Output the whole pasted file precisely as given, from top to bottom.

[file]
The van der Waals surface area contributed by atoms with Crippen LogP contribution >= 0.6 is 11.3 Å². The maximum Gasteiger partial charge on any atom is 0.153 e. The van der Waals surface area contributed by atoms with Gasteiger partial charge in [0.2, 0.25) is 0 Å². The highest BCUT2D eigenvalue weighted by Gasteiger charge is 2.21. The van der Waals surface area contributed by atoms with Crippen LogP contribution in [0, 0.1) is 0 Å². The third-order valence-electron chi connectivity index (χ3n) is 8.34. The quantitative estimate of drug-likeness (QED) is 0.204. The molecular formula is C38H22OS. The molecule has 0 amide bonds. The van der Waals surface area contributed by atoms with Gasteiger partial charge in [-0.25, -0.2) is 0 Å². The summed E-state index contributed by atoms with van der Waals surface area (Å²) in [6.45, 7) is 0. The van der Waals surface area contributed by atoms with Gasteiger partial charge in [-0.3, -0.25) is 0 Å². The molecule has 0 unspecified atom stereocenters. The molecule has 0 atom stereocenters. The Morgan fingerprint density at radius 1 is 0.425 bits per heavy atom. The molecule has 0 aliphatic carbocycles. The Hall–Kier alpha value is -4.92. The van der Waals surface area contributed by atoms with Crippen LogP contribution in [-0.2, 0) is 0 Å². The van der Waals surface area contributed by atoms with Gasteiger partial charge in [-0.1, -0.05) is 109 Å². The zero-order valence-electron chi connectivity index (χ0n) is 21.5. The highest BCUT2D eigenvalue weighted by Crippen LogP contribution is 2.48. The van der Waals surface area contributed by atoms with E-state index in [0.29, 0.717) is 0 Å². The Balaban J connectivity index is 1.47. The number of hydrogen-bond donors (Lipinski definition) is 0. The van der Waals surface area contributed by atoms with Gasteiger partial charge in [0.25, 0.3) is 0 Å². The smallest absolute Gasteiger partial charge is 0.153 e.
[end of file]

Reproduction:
The van der Waals surface area contributed by atoms with Crippen LogP contribution >= 0.6 is 11.3 Å². The maximum Gasteiger partial charge on any atom is 0.153 e. The van der Waals surface area contributed by atoms with Gasteiger partial charge in [0.2, 0.25) is 0 Å². The highest BCUT2D eigenvalue weighted by Gasteiger charge is 2.21. The van der Waals surface area contributed by atoms with Crippen LogP contribution in [0, 0.1) is 0 Å². The third-order valence-electron chi connectivity index (χ3n) is 8.34. The quantitative estimate of drug-likeness (QED) is 0.204. The molecular formula is C38H22OS. The molecule has 0 amide bonds. The van der Waals surface area contributed by atoms with Gasteiger partial charge in [-0.25, -0.2) is 0 Å². The summed E-state index contributed by atoms with van der Waals surface area (Å²) in [6.45, 7) is 0. The van der Waals surface area contributed by atoms with Gasteiger partial charge in [-0.3, -0.25) is 0 Å². The molecule has 0 unspecified atom stereocenters. The molecule has 0 atom stereocenters. The Morgan fingerprint density at radius 1 is 0.425 bits per heavy atom. The molecule has 0 aliphatic carbocycles. The Hall–Kier alpha value is -4.92. The van der Waals surface area contributed by atoms with Crippen LogP contribution in [-0.2, 0) is 0 Å². The van der Waals surface area contributed by atoms with Gasteiger partial charge in [-0.1, -0.05) is 109 Å². The zero-order valence-electron chi connectivity index (χ0n) is 21.5. The highest BCUT2D eigenvalue weighted by Crippen LogP contribution is 2.48. The van der Waals surface area contributed by atoms with E-state index in [0.29, 0.717) is 0 Å². The Balaban J connectivity index is 1.47. The number of hydrogen-bond donors (Lipinski definition) is 0. The van der Waals surface area contributed by atoms with Gasteiger partial charge in [0.25, 0.3) is 0 Å². The smallest absolute Gasteiger partial charge is 0.153 e.